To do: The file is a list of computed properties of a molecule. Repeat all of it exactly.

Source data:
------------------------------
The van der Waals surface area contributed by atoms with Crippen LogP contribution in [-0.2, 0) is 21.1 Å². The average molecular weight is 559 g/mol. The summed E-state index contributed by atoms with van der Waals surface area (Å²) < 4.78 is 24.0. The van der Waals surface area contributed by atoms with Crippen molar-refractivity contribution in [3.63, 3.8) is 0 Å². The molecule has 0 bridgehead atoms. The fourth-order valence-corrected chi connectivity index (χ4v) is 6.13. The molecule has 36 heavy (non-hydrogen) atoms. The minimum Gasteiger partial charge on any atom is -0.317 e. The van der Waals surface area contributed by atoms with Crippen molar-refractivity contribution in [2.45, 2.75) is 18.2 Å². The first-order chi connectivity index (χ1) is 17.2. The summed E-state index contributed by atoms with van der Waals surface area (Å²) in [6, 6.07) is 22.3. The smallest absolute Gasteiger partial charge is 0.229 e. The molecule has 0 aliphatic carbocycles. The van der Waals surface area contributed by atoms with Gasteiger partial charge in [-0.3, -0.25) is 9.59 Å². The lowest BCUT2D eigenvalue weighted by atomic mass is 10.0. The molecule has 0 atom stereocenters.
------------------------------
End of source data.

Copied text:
The van der Waals surface area contributed by atoms with Crippen LogP contribution in [-0.2, 0) is 21.1 Å². The average molecular weight is 559 g/mol. The summed E-state index contributed by atoms with van der Waals surface area (Å²) < 4.78 is 24.0. The van der Waals surface area contributed by atoms with Crippen molar-refractivity contribution in [3.63, 3.8) is 0 Å². The molecule has 0 bridgehead atoms. The fourth-order valence-corrected chi connectivity index (χ4v) is 6.13. The molecule has 36 heavy (non-hydrogen) atoms. The minimum Gasteiger partial charge on any atom is -0.317 e. The van der Waals surface area contributed by atoms with Crippen molar-refractivity contribution in [2.45, 2.75) is 18.2 Å². The first-order chi connectivity index (χ1) is 17.2. The summed E-state index contributed by atoms with van der Waals surface area (Å²) in [6, 6.07) is 22.3. The smallest absolute Gasteiger partial charge is 0.229 e. The molecule has 0 aliphatic carbocycles. The van der Waals surface area contributed by atoms with Gasteiger partial charge in [-0.3, -0.25) is 9.59 Å². The lowest BCUT2D eigenvalue weighted by atomic mass is 10.0. The molecule has 0 atom stereocenters.